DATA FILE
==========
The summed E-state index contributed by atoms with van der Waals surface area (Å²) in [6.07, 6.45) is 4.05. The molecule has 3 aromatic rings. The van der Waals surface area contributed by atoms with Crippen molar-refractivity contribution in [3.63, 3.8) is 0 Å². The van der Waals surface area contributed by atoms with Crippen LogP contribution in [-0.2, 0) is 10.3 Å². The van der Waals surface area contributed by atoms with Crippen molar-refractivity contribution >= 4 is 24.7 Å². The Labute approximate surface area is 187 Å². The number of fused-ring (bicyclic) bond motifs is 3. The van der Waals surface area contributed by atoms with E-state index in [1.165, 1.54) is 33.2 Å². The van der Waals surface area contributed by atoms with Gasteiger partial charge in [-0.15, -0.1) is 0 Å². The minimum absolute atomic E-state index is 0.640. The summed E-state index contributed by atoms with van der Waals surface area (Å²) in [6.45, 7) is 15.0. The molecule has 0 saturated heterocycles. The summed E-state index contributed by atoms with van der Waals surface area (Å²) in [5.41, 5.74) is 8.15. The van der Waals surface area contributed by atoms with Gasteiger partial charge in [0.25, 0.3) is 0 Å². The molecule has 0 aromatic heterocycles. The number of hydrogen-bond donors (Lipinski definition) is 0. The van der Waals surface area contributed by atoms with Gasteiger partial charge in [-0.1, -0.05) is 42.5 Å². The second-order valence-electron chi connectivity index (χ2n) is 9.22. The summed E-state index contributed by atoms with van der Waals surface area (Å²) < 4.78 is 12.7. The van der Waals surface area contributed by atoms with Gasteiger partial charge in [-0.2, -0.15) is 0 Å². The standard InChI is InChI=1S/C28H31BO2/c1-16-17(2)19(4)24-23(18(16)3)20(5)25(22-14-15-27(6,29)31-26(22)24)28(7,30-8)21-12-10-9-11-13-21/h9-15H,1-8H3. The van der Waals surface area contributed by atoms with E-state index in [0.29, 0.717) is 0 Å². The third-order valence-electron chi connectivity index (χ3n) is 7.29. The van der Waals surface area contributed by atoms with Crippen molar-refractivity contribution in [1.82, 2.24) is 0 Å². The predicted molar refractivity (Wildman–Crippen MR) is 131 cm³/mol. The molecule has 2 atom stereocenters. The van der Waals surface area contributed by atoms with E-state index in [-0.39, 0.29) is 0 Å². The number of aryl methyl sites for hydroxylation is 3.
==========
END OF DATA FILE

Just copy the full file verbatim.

The summed E-state index contributed by atoms with van der Waals surface area (Å²) in [6.07, 6.45) is 4.05. The molecule has 3 aromatic rings. The van der Waals surface area contributed by atoms with Crippen molar-refractivity contribution in [3.63, 3.8) is 0 Å². The van der Waals surface area contributed by atoms with Crippen LogP contribution in [-0.2, 0) is 10.3 Å². The van der Waals surface area contributed by atoms with Crippen molar-refractivity contribution >= 4 is 24.7 Å². The Labute approximate surface area is 187 Å². The number of fused-ring (bicyclic) bond motifs is 3. The van der Waals surface area contributed by atoms with E-state index in [1.165, 1.54) is 33.2 Å². The van der Waals surface area contributed by atoms with Gasteiger partial charge in [-0.15, -0.1) is 0 Å². The minimum absolute atomic E-state index is 0.640. The summed E-state index contributed by atoms with van der Waals surface area (Å²) in [6.45, 7) is 15.0. The molecule has 0 saturated heterocycles. The summed E-state index contributed by atoms with van der Waals surface area (Å²) in [5.41, 5.74) is 8.15. The van der Waals surface area contributed by atoms with Gasteiger partial charge in [0.25, 0.3) is 0 Å². The molecule has 0 aromatic heterocycles. The number of hydrogen-bond donors (Lipinski definition) is 0. The van der Waals surface area contributed by atoms with Gasteiger partial charge in [-0.1, -0.05) is 42.5 Å². The second-order valence-electron chi connectivity index (χ2n) is 9.22. The summed E-state index contributed by atoms with van der Waals surface area (Å²) < 4.78 is 12.7. The van der Waals surface area contributed by atoms with Gasteiger partial charge in [-0.2, -0.15) is 0 Å². The standard InChI is InChI=1S/C28H31BO2/c1-16-17(2)19(4)24-23(18(16)3)20(5)25(22-14-15-27(6,29)31-26(22)24)28(7,30-8)21-12-10-9-11-13-21/h9-15H,1-8H3. The van der Waals surface area contributed by atoms with E-state index in [0.29, 0.717) is 0 Å². The third-order valence-electron chi connectivity index (χ3n) is 7.29. The van der Waals surface area contributed by atoms with Crippen molar-refractivity contribution in [1.82, 2.24) is 0 Å². The predicted molar refractivity (Wildman–Crippen MR) is 131 cm³/mol. The molecule has 2 atom stereocenters. The van der Waals surface area contributed by atoms with E-state index in [-0.39, 0.29) is 0 Å². The number of aryl methyl sites for hydroxylation is 3.